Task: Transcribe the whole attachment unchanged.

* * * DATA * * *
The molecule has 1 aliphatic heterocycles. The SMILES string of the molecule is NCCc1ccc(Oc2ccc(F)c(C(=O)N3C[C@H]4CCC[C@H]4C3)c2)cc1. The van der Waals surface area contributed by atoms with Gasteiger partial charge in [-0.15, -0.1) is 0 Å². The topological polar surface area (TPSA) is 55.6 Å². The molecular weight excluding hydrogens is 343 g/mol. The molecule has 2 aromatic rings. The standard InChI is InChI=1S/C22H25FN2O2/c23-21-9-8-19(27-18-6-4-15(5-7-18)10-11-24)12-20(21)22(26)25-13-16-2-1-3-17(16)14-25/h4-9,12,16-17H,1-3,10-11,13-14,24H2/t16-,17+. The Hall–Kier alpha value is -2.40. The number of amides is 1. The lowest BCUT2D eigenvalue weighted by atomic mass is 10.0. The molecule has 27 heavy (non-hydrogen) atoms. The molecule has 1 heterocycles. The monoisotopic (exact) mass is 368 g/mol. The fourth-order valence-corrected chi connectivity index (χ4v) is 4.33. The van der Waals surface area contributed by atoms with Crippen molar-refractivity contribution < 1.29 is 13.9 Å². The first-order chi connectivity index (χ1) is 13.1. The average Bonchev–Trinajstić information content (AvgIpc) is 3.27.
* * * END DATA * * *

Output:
The molecule has 1 aliphatic heterocycles. The SMILES string of the molecule is NCCc1ccc(Oc2ccc(F)c(C(=O)N3C[C@H]4CCC[C@H]4C3)c2)cc1. The van der Waals surface area contributed by atoms with Gasteiger partial charge in [-0.15, -0.1) is 0 Å². The topological polar surface area (TPSA) is 55.6 Å². The molecular weight excluding hydrogens is 343 g/mol. The molecule has 2 aromatic rings. The standard InChI is InChI=1S/C22H25FN2O2/c23-21-9-8-19(27-18-6-4-15(5-7-18)10-11-24)12-20(21)22(26)25-13-16-2-1-3-17(16)14-25/h4-9,12,16-17H,1-3,10-11,13-14,24H2/t16-,17+. The Hall–Kier alpha value is -2.40. The number of amides is 1. The lowest BCUT2D eigenvalue weighted by atomic mass is 10.0. The molecule has 27 heavy (non-hydrogen) atoms. The molecule has 1 heterocycles. The monoisotopic (exact) mass is 368 g/mol. The fourth-order valence-corrected chi connectivity index (χ4v) is 4.33. The van der Waals surface area contributed by atoms with Crippen molar-refractivity contribution < 1.29 is 13.9 Å². The first-order chi connectivity index (χ1) is 13.1. The average Bonchev–Trinajstić information content (AvgIpc) is 3.27.